NOAA early career scientists honored for innovative research
They were among 314 federally-supported scientists who received a PECASE at a ceremony hosted by the White House Office of Science Policy and Technology at the Daughters of the American Revolution Constitution Hall in Washington, D.C.
The PECASE is the highest honor given by the U.S. government to early-career scientists. It recognizes recipients' potential to advance the frontiers of scientific knowledge and their commitment to community service, as demonstrated through professional leadership, education or community outreach.
“Congratulations to the NOAA PECASE awardees on their ground-breaking research into some of today’s most important weather, climate and natural resource challenges,” said Neil Jacobs, Ph.D., acting NOAA administrator. “I am proud of the scientific leadership they have brought to their respective fields, and I am confident they will move NOAA and the Nation forward by advancing science and technology.”
Meet the winners:
Eric Anderson, a physical scientist at NOAA’s Great Lakes Environmental Research Laboratory, in Ann Arbor, Michigan, for leading innovative research in hydrodynamic forecasting to address many of the Great Lakes’ most pressing issues, including harmful algal blooms, extreme storm conditions, and oil spill response.
Michelle Barbieri, a veterinary medical officer at NOAA’s Pacific Islands Fisheries Science Center in Honolulu, Hawaii, for advancing the field of marine mammal and sea turtle health, conservation, and emergency response.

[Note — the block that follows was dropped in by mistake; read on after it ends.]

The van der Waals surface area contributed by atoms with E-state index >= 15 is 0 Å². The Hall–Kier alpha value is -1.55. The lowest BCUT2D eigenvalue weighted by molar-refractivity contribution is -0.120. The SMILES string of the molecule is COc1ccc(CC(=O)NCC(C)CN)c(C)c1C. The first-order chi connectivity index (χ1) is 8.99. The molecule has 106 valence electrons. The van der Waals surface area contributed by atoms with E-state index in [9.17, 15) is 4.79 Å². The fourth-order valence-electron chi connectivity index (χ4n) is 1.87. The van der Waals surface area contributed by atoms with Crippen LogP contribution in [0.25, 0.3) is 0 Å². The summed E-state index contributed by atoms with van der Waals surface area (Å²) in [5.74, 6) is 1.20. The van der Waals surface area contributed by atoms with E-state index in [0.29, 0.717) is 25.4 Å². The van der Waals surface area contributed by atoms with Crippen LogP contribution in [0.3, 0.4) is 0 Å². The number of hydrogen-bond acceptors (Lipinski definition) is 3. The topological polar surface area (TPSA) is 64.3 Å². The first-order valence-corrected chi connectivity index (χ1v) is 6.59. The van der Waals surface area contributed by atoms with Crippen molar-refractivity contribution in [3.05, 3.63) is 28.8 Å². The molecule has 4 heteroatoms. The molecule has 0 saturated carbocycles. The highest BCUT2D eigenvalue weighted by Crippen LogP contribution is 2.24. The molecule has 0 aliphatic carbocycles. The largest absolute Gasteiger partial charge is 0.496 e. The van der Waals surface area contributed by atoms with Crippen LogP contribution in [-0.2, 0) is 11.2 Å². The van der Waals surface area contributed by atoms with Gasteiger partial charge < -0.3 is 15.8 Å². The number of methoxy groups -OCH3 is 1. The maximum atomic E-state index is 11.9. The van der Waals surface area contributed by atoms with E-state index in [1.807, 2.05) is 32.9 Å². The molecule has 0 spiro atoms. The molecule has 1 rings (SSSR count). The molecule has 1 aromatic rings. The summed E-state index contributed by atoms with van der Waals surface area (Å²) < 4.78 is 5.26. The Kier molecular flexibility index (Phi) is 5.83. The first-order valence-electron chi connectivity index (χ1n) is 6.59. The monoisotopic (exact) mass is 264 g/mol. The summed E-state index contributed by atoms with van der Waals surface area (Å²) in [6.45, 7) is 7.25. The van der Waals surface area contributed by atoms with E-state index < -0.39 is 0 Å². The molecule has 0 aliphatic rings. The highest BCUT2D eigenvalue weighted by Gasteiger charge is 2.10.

Andrew Hoell, a physical scientist at NOAA’s Earth System Research Laboratory Physical Sciences Division in Boulder, Colorado, for development of novel regional drought prediction research and effective communication of this research to support the Famine Early Warning Systems Network, a project of USAID that coordinates with government agencies and international partners to produce objective, forward-looking analysis on the world’s most food-insecure countries.
Brian McDonald, an atmospheric scientist at NOAA’s Cooperative Institute for Research (CIRES) in Environmental Sciences at the University of Colorado and NOAA’s Earth System Research Laboratory Chemical Sciences Division, for innovative approaches that improve the scientific understanding of the sources of atmospheric pollutants and link human activity to environmental change.
Andrew Rollins, an atmospheric scientist at NOAA’s Earth System Research Laboratory Chemical Sciences Division, for pioneering work in the development and application of new measurement techniques for studying water vapor, a major greenhouse gas, and sulfur dioxide, which influence Earth’s climate.
Elizabeth Siddon, a fisheries scientist at NOAA’s Alaska Fisheries Science Center, in Seattle, for research of climate-mediated shifts in North Pacific Ocean fisheries, which has led to significant improvements in the ability to reliably forecast fisheries population dynamics.
Jeffrey Snyder, a meteorologist at NOAA’s National Severe Storms Laboratory in Norman, Oklahoma, for leading cutting-edge research using weather radar to improve the detection and short-term forecasts of severe thunderstorms, large hail and tornadoes.
Melissa Soldevilla, a fisheries scientist at NOAA’s Southeast Fisheries Science Center in Miami, for applying cutting-edge acoustic techniques to determine the distribution, abundance, and threats to some of the most iconic and endangered marine mammals in the world.